OBJECTIVE: To compare risks of hypernatraemia on admission to hospital in persons who were with those who were not identified as care home residents and evaluate the association of hypernatraemia with in-hospital mortality.
DESIGN: Retrospective observational study.
SETTING: A National Health Service Trust in London.
PARTICIPANTS:A total of 21,610 patients aged over 65 years whose first admission to the Trust was between 1 January 2011 and 31 December 2013.
MAIN OUTCOME MEASURES:Hypernatraemia on admission (plasma Na > 145 mmol/L) and in-hospital death.
RESULTS: Patients admitted from care homes had 10-fold higher prevalence of hypernatraemia than those from their own homes (12.0% versus 1.3%, respectively; odds ratio [OR]: 10.5, 95% confidence interval [CI]: 8.43-13.0). Of those with hypernatraemia, nine in 10 cases were associated with nursing home ECOHOST residency (attributable fraction exposure: 90.5%), and the population attributable fraction of hypernatraemia on admission associated with care homes was 36.0%. After correcting for age, gender, mode of admission and dementia, care home residents were significantly more likely to be admitted with hypernatraemia than were own-home residents (adjusted odds ratio [AOR]: 5.32, 95% CI: 3.85-7.37). Compared with own-home residents, care home residents were also at about a two-fold higher risk of in-hospital mortality compared with non-care home residents (AOR: 1.97, 95% CI: 1.59-2.45). Consistent with evidence that hypernatraemia is implicated in higher mortality, the association of nursing homes with in-hospital mortality was attenuated after adjustment for it (AOR: 1.61, 95% CI: 1.26-2.06).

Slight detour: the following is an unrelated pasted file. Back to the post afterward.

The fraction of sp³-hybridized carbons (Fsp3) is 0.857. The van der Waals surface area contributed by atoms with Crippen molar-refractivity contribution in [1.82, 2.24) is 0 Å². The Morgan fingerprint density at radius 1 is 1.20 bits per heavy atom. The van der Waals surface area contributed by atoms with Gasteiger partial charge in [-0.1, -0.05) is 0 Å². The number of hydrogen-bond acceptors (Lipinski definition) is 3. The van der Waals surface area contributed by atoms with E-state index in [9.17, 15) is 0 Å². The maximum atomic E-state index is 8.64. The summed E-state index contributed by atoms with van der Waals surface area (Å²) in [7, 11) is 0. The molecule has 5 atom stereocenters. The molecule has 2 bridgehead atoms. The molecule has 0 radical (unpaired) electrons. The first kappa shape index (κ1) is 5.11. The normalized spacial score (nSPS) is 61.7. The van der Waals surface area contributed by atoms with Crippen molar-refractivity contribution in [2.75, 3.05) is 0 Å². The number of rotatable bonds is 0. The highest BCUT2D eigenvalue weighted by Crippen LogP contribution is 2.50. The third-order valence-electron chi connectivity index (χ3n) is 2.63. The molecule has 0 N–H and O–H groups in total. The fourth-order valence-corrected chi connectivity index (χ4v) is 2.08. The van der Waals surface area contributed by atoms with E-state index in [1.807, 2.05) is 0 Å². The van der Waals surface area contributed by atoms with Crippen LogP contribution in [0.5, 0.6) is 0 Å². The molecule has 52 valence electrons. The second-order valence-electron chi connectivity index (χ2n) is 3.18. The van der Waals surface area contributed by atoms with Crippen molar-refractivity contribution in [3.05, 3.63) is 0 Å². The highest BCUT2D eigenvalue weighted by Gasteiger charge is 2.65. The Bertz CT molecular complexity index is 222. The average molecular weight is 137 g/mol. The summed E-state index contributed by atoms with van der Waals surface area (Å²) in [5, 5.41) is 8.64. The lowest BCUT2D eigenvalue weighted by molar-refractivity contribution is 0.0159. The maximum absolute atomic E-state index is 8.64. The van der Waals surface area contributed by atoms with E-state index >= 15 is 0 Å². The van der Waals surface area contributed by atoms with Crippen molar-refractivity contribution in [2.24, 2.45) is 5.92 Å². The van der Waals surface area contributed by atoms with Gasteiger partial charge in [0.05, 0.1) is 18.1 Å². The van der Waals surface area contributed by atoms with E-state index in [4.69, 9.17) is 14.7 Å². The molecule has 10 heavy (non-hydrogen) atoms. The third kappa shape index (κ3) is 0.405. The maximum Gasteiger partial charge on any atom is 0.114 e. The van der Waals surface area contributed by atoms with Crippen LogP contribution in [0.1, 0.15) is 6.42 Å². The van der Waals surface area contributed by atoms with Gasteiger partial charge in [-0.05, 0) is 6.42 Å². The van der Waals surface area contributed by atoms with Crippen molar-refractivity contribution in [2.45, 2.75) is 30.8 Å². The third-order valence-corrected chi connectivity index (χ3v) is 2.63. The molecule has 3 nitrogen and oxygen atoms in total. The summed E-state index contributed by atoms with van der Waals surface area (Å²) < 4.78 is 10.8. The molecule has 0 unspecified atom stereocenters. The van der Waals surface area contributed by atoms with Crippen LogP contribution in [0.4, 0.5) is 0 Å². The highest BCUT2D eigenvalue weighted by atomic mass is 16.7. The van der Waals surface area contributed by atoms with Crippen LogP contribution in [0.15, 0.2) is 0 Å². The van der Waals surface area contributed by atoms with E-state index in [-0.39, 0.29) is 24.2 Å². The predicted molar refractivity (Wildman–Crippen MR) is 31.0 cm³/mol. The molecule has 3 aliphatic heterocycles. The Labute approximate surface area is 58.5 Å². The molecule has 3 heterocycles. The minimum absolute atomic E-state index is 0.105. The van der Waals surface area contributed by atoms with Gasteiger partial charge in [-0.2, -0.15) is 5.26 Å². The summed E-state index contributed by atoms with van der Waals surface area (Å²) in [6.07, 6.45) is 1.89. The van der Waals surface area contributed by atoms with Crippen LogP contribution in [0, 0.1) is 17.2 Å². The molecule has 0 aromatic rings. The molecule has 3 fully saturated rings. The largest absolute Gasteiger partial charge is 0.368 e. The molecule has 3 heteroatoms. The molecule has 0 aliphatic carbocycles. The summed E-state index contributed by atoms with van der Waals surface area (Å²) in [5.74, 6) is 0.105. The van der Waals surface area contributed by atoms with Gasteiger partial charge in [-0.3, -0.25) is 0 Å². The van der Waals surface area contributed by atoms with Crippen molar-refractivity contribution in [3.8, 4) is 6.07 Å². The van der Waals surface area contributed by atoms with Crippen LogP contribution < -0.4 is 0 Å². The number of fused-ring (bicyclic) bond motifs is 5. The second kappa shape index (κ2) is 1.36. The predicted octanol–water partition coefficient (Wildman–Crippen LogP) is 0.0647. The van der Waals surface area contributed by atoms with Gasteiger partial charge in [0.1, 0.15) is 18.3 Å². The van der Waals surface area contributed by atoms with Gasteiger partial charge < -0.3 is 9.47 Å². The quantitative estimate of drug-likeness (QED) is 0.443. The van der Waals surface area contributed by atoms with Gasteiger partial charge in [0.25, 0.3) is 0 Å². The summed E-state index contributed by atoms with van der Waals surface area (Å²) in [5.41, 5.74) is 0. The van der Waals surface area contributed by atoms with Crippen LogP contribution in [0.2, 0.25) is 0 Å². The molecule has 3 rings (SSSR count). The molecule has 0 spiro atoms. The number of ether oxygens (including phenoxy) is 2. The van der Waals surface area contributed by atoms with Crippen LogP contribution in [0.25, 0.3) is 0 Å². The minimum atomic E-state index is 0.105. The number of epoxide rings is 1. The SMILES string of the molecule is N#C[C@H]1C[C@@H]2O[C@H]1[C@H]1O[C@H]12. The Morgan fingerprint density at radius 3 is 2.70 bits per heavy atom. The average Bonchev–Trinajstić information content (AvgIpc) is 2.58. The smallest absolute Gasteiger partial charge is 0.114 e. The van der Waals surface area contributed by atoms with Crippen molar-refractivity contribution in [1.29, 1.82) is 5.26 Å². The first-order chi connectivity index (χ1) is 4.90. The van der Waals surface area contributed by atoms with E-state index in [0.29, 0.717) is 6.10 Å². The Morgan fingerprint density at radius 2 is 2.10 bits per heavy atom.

CONCLUSIONS: Patients admitted to hospital from care homes are commonly dehydrated on admission and, as a result, appear to experience significantly greater risks of in-hospital mortality.
KEYWORDS: care homes; dehydration; hypernatraemia; older people
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